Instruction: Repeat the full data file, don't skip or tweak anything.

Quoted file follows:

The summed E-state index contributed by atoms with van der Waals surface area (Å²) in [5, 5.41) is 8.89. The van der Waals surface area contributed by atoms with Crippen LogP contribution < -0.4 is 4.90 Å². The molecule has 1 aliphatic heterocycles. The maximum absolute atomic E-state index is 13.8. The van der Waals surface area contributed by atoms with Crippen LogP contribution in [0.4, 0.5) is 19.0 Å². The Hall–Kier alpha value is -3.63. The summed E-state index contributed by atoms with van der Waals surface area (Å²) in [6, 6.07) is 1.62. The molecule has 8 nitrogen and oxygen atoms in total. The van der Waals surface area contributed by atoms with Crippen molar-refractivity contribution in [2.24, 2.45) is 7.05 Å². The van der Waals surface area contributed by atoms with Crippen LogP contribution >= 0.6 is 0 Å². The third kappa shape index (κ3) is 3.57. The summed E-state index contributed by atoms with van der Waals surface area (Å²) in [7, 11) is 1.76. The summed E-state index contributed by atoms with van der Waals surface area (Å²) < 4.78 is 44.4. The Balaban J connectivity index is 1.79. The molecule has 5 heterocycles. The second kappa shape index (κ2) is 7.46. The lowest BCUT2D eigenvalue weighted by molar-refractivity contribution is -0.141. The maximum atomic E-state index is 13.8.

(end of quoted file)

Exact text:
The summed E-state index contributed by atoms with van der Waals surface area (Å²) in [5, 5.41) is 8.89. The van der Waals surface area contributed by atoms with Crippen LogP contribution < -0.4 is 4.90 Å². The molecule has 1 aliphatic heterocycles. The maximum absolute atomic E-state index is 13.8. The van der Waals surface area contributed by atoms with Crippen LogP contribution in [0.4, 0.5) is 19.0 Å². The Hall–Kier alpha value is -3.63. The summed E-state index contributed by atoms with van der Waals surface area (Å²) in [6, 6.07) is 1.62. The molecule has 8 nitrogen and oxygen atoms in total. The van der Waals surface area contributed by atoms with Crippen molar-refractivity contribution in [2.24, 2.45) is 7.05 Å². The van der Waals surface area contributed by atoms with Crippen LogP contribution >= 0.6 is 0 Å². The third kappa shape index (κ3) is 3.57. The summed E-state index contributed by atoms with van der Waals surface area (Å²) in [7, 11) is 1.76. The summed E-state index contributed by atoms with van der Waals surface area (Å²) < 4.78 is 44.4. The Balaban J connectivity index is 1.79. The molecule has 5 heterocycles. The second kappa shape index (κ2) is 7.46. The lowest BCUT2D eigenvalue weighted by molar-refractivity contribution is -0.141. The maximum atomic E-state index is 13.8.